13. Line manager commitment and involvement con’t. • The competence of the line manager is vital to a successful implementation of SHRD. • Number of problems with the relationship between the HRD function and line manager • Ownership of HRD • Competence • Role definition

  14. Existence of complementary HRM activities • Effective HRD must be a coherent package of complementary measures aimed at servicing various aspects of the employment relationship. • Some of these measures are - • HRP • Upgrading the quality of employees being recruited • Forging closer links educational institutions • Greater formalisation of PA and training needs procedures • A range of career development systems both individually and organisationally focused.

  15. Expanded trainer role • Number of deficiencies of trainers • Many training specialists don’t view their activities as cutting edge. • HRD function a number of role conflicts. • HRD specialists are poor at marketing their services. • HRD specialists limited perceptions of their role. • SHRD requires a considerable role change • Marketing benefits of HRD • Proactivity • HRD as central to the achievement of organisational objectives • Developing a more strategic role rather than being simply learning specialists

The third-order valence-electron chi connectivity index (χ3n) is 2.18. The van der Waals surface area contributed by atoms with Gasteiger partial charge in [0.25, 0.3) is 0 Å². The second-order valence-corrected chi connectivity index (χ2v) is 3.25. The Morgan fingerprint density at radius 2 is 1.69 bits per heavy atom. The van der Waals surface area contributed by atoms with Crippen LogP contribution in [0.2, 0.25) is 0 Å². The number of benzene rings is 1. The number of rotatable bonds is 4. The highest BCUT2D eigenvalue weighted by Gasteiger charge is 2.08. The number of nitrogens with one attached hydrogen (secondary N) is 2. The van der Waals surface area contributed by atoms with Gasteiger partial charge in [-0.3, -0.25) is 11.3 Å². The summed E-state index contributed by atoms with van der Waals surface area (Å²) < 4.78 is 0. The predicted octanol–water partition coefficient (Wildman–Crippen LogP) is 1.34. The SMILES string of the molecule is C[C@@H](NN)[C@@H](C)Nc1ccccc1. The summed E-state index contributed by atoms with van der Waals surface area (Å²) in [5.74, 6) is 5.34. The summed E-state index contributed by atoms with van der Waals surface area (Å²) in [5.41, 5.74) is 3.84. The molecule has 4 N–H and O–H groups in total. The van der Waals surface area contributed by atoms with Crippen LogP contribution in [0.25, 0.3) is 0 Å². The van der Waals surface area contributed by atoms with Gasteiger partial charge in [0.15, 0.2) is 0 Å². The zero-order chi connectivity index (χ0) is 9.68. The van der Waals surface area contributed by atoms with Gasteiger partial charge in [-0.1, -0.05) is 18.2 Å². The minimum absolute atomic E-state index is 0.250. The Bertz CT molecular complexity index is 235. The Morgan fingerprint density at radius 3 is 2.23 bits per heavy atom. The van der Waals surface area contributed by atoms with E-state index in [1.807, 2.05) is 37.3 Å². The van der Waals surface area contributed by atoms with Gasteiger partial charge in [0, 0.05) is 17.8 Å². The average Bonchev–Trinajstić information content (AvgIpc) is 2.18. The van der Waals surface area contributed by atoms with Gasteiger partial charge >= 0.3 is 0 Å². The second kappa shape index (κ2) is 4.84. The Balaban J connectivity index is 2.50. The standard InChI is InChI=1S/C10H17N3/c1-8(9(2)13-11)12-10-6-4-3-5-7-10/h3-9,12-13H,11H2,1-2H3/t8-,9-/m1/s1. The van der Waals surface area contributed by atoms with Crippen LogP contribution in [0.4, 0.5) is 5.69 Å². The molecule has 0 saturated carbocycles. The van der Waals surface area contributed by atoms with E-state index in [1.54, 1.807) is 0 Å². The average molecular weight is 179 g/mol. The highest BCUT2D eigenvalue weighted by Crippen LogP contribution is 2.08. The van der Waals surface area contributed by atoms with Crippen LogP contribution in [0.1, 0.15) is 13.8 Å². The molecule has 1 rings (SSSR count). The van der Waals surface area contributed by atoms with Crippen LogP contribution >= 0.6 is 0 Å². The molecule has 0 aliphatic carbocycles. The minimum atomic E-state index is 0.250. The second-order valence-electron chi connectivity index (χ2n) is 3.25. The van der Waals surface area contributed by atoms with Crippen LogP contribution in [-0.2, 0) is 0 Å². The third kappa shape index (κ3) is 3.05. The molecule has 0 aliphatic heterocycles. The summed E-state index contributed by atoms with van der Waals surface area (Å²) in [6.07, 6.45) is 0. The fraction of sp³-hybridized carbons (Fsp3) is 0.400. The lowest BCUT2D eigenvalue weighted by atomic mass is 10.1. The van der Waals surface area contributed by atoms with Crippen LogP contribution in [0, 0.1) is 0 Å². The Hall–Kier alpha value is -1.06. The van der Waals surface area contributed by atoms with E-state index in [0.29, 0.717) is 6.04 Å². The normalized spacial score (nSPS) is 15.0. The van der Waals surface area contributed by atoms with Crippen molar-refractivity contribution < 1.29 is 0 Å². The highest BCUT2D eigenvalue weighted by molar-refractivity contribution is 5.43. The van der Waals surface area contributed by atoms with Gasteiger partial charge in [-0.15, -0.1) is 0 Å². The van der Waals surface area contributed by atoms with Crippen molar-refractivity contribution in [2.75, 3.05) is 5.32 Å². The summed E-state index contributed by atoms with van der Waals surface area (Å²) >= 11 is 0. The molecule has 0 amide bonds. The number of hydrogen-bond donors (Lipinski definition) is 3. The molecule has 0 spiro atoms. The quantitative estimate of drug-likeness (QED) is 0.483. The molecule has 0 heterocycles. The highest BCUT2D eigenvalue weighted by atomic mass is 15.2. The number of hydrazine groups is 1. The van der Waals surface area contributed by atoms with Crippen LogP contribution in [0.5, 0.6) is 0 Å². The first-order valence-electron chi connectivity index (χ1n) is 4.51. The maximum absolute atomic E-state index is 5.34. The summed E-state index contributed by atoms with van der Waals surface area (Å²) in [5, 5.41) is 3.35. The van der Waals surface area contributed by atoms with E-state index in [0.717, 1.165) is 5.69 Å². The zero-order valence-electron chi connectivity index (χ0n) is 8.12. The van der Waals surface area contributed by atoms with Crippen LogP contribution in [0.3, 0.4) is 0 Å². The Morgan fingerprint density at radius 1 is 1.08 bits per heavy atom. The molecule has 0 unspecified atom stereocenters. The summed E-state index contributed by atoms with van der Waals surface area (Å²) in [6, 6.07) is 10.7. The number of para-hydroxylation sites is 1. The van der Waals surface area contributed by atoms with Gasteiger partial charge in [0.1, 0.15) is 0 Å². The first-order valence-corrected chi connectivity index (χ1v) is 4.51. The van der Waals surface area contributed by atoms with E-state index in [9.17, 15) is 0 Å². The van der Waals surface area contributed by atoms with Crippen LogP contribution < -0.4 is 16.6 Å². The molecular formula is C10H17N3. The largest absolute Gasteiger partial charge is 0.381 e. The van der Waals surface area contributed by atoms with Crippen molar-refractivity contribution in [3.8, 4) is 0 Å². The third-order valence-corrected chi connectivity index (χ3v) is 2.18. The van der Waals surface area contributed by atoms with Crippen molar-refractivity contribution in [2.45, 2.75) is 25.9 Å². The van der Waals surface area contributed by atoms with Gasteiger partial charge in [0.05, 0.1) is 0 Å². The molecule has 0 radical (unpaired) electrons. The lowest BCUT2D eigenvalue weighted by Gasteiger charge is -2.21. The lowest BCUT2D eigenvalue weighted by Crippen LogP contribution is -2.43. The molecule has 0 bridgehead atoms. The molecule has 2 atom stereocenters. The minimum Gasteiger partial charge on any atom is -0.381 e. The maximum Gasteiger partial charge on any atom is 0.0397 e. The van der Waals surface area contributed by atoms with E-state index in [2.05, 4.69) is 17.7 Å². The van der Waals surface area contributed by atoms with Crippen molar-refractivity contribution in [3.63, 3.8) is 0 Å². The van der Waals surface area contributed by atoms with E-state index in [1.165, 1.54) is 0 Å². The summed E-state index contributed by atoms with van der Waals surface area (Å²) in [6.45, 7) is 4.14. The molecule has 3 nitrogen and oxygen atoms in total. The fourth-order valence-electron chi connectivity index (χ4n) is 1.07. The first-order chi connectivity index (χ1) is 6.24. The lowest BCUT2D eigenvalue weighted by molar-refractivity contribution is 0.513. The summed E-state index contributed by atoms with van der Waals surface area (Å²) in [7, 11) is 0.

16. Recognition of Culture • The need to match corporate strategy and culture • HRD function has a key role in maintaining and changing corporate culture. • HRD function cannot ignore the prevailing and desired culture. • Culture must be viewed as central to the function of HRD. • The transmission of culture is important part of HRD.